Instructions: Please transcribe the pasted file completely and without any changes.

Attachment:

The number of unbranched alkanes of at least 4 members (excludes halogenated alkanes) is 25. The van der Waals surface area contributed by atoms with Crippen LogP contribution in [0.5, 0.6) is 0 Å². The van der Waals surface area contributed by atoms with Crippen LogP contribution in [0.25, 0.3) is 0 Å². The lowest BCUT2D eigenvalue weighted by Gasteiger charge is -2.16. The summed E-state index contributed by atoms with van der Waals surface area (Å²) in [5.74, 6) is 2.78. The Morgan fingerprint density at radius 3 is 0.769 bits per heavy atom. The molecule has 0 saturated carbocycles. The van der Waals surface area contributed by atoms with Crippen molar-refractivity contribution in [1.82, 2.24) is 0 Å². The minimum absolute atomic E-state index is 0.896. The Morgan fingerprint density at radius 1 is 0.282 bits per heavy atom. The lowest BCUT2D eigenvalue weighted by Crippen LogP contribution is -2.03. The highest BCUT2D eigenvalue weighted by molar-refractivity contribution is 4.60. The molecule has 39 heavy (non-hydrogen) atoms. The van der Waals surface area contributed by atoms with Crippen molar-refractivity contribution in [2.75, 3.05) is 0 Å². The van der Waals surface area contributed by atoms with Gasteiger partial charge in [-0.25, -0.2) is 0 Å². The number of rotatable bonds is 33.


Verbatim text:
The number of unbranched alkanes of at least 4 members (excludes halogenated alkanes) is 25. The van der Waals surface area contributed by atoms with Crippen LogP contribution in [0.5, 0.6) is 0 Å². The van der Waals surface area contributed by atoms with Crippen LogP contribution in [0.25, 0.3) is 0 Å². The lowest BCUT2D eigenvalue weighted by Gasteiger charge is -2.16. The summed E-state index contributed by atoms with van der Waals surface area (Å²) in [5.74, 6) is 2.78. The Morgan fingerprint density at radius 3 is 0.769 bits per heavy atom. The molecule has 0 saturated carbocycles. The van der Waals surface area contributed by atoms with Crippen molar-refractivity contribution in [1.82, 2.24) is 0 Å². The minimum absolute atomic E-state index is 0.896. The Morgan fingerprint density at radius 1 is 0.282 bits per heavy atom. The lowest BCUT2D eigenvalue weighted by Crippen LogP contribution is -2.03. The highest BCUT2D eigenvalue weighted by molar-refractivity contribution is 4.60. The molecule has 39 heavy (non-hydrogen) atoms. The van der Waals surface area contributed by atoms with Crippen molar-refractivity contribution in [2.75, 3.05) is 0 Å². The van der Waals surface area contributed by atoms with Gasteiger partial charge in [-0.25, -0.2) is 0 Å². The number of rotatable bonds is 33.